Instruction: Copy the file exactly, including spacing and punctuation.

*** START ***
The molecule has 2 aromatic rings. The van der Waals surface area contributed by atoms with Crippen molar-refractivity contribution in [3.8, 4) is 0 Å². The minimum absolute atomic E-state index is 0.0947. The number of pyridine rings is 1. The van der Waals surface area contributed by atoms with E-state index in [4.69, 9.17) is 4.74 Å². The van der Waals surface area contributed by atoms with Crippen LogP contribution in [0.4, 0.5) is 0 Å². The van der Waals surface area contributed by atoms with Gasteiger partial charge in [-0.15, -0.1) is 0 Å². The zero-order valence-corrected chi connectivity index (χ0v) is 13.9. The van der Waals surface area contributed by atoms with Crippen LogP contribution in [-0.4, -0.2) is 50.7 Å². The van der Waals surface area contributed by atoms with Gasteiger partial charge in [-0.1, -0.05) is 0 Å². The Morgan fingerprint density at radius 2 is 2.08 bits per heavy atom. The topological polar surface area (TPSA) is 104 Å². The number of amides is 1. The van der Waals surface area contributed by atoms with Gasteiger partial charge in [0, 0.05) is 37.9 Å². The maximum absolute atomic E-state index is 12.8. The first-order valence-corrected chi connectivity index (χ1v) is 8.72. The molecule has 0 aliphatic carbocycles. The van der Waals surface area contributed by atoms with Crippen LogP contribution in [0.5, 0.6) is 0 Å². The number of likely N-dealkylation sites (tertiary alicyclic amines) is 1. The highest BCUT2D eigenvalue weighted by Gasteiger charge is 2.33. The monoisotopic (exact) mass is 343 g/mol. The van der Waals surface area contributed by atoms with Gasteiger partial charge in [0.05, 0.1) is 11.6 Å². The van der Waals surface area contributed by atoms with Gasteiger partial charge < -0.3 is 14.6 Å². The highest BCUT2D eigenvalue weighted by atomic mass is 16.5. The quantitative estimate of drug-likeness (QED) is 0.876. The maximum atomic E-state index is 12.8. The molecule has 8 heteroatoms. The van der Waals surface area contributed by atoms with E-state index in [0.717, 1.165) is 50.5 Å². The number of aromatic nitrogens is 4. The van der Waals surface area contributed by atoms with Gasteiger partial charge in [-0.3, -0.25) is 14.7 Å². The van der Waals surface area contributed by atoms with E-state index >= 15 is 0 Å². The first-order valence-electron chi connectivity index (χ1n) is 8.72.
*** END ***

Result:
The molecule has 2 aromatic rings. The van der Waals surface area contributed by atoms with Crippen molar-refractivity contribution in [3.8, 4) is 0 Å². The minimum absolute atomic E-state index is 0.0947. The number of pyridine rings is 1. The van der Waals surface area contributed by atoms with E-state index in [4.69, 9.17) is 4.74 Å². The van der Waals surface area contributed by atoms with Crippen LogP contribution in [0.4, 0.5) is 0 Å². The van der Waals surface area contributed by atoms with Gasteiger partial charge in [-0.15, -0.1) is 0 Å². The zero-order valence-corrected chi connectivity index (χ0v) is 13.9. The van der Waals surface area contributed by atoms with Crippen LogP contribution in [-0.4, -0.2) is 50.7 Å². The van der Waals surface area contributed by atoms with Gasteiger partial charge in [-0.1, -0.05) is 0 Å². The Morgan fingerprint density at radius 2 is 2.08 bits per heavy atom. The topological polar surface area (TPSA) is 104 Å². The number of amides is 1. The van der Waals surface area contributed by atoms with Gasteiger partial charge in [0, 0.05) is 37.9 Å². The maximum absolute atomic E-state index is 12.8. The first-order valence-corrected chi connectivity index (χ1v) is 8.72. The molecule has 0 aliphatic carbocycles. The van der Waals surface area contributed by atoms with Crippen LogP contribution in [0.5, 0.6) is 0 Å². The number of likely N-dealkylation sites (tertiary alicyclic amines) is 1. The highest BCUT2D eigenvalue weighted by Gasteiger charge is 2.33. The monoisotopic (exact) mass is 343 g/mol. The van der Waals surface area contributed by atoms with Gasteiger partial charge in [0.05, 0.1) is 11.6 Å². The van der Waals surface area contributed by atoms with Gasteiger partial charge < -0.3 is 14.6 Å². The highest BCUT2D eigenvalue weighted by atomic mass is 16.5. The quantitative estimate of drug-likeness (QED) is 0.876. The maximum atomic E-state index is 12.8. The molecule has 8 heteroatoms. The van der Waals surface area contributed by atoms with E-state index in [0.717, 1.165) is 50.5 Å². The number of aromatic nitrogens is 4. The van der Waals surface area contributed by atoms with Gasteiger partial charge in [-0.3, -0.25) is 14.7 Å². The van der Waals surface area contributed by atoms with E-state index >= 15 is 0 Å². The first-order valence-electron chi connectivity index (χ1n) is 8.72.